(32) EVERGREEN ORNAMENTAL TREES AND SHRUBS
The climate of Britain enables us to cultivate many evergreens; new species are imported, and varieties are produced by accident or experiment, so that the number is always increasing. All the pine tribe may be described as highly ornamental, and many of them endure the open air in the coldest parts of Britain.
The Deodar (Cendrus Deodara) naturally grows in compact forests, clearing itself of side branches like the larch; in this country single specimens have been extensively planted of late years for ornament. Large quantities of seeds are annually imported form the Himalaya, and it is also raised from cuttings.
The Lebanon and Atlas cedars (cedurs Libani and atlantica) are closely allied to the Deodar; and it is proved by Hooker that they cannot be separated by constant specific characters. The Atlas cedar is distinguished by a stiff erect leader, and the foliage is generally dark, that of the Deodar being light or bluishfoliage is generally dark, that of the Deodar being light or bluish green.
Cryptomeria japonica, the Japan cedar, is a beautiful evergreen tree, attaining 100 feet in height, with a pyramidal head; it yields cones abundantly.
Sequoia gigantean, the Wellingtonia or mammoth tree, remarkable as the loftiest tree known, attains 300 to 330 feet in height, and 80 to 100 feet in girth, and is a handsome and symmetrical tree.
S. sempervirens, the redwood of California, is another giant tree, though of smaller size. Both species are hardy in England, and are easily raise from cuttings.
The Weymouth pine (Pinus Strobus) is a hardy ornamental tree, introduced in 1705, suited for cold situations; and still more so is the Pinus Cembra, which is of slow and erect growth and long retains the beauty of youth.
Pinus excelsa is a hardy and ornamental species, from the Himalaya; but when exposed to wind it does not thrive. It is inclined to seed rather too early and freely in this country.
Some of the Californian and British Columbian pines are hardy and ornamental, particularly P. ponderosa, the heavy wooded pine; but it is easily blown over by the wind. Other species are P. Sabiniana, inops, and Murrayana.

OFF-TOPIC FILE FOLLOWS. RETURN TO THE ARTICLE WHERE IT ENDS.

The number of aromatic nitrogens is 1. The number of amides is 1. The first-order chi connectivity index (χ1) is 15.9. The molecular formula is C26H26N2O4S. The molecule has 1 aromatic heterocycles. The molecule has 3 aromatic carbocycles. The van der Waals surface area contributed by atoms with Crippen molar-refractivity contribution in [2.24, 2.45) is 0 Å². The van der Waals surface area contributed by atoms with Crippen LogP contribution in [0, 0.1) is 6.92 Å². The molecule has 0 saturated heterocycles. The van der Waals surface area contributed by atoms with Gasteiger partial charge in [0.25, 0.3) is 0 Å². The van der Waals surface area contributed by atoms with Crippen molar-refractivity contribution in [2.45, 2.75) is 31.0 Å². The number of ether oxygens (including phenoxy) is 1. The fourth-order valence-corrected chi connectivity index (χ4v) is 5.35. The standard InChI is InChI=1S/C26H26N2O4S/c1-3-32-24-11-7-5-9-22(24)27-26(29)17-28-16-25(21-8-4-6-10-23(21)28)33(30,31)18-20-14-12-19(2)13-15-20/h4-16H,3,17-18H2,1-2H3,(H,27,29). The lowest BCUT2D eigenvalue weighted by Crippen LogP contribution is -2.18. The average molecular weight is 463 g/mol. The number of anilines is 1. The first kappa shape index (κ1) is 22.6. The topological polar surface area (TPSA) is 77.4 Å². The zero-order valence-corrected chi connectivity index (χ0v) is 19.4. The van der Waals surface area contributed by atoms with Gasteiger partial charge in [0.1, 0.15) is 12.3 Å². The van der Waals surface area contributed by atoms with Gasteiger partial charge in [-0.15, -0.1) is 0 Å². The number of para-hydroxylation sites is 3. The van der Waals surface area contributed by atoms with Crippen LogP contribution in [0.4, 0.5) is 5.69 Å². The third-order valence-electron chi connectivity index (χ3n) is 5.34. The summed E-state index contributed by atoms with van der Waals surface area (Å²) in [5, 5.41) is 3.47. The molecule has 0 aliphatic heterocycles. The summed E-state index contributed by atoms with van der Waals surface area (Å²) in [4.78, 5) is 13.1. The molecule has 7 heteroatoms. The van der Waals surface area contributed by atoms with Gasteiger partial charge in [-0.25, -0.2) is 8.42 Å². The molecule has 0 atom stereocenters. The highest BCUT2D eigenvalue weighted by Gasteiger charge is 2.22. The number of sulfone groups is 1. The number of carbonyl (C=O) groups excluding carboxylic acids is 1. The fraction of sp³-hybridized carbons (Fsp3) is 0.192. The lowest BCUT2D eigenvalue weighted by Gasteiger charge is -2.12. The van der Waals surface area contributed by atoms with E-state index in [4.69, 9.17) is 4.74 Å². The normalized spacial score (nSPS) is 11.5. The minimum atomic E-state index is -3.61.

The Douglas fir (Abies Douglasii, Lindl.) is a handsome tree, as hardy as the common spruce, differing in the dark green colour, and apparently intermediate between the common spruce and the silver fir. It was introduced in 1827, and is of very rapid growth in England and Scotland at Dropmore there is a tree which, at the age of 44 years, was 100 feet high, with 9 ft. 7 in. girth at 3 feet above the ground. Many specimens in Perthshire raised from layers and cuttings since 1846, are 50 to 70 feet high.
The black and white spruces (Abies nigra and alba) of North America are well-known ornaments in our pleasure grounds; and there are some California species, such as Abies Menziesii, nobilis, and others, which are hardy, and promise to be valuable additions to our ornamental trees.
The Hemlock spruce of Canada (Abies Canadensis) is hardy throughout North Europe. The Cephalonian fir (Abies cephalonica, Loudon), closely allied to and probably only a variety of the silver fir, is a handsome tree, readily propagated by cuttings and from comes imported from the Mediterranean.
A. Nordmanniana, Link, a stately tree with dark, compact foliage, and ovoid cones, of late years much cultivated in England, forming forests in the Crimea and the Caucasus, is regarded as a variety of the silver fir by Parlatore and Grisebach.
A. Pinsapo, Boissier, is a beautiful tree with rigid whorled branches, introduced from Malaga and Algeria; it is much cultivated in England, and thrives well.
Abies Smithiana, the Himalyan spruce, closely resembles the common spruce, and is hardy in England and Scotland, where it grows with great vigour; it is readily propagated by cuttings, and by grafting, and British trees already produce cones.
Abies Webbiana, Lindl., the Himalayan silver fir, suffers in spring in North Europe, because it starts into growth too early: it is grown in Ireland and the south-west of England.
The Chili [Chile] pine (Araucaria imbricata), a noble tree in its native country, and a conspicuous object in a park from the peculiarity of its whorls of rigid branches, is hardy in many situations in Scotland as far north as Dunrobin.
Cupressus Lawsoniana, introduced in 1854 from California, is hardy, and rapidly becomes a handsome tree, ripening its cones.
The common cypress (Cupressus sempervirens, L.) grows vigorously in the central districts of England, but scarcely thrives in the northern countries.
Cupressus glauca or lusitanica, L., is a beautiful evergreen, with glaucous foliage, but tender; nevertheless, in Ireland it attains a great size.
The Ginkgo or maidenhair tree (Salisburia adianitfolia, S.) is remarkable for the singularity of its foliage; it is a native of China, but is hardy in many parts of England.
Biota orientalis, Endl. (syn. Thuja orientalis, Linn., the Arbor vitae), is a small evergreen tree, indigenous in Japan and China, much cultivated in Europe, with foliage similar to that of the Cypress.
The red cedar (Juniperus virginiana, L), the Phoenician, and other species of juniper, are hardy and ornamental.
The holly, boxwood, evergreen oak, and Portugal laurel are universally known and admired, and their glossy foliage makes them specially beautiful in winter.
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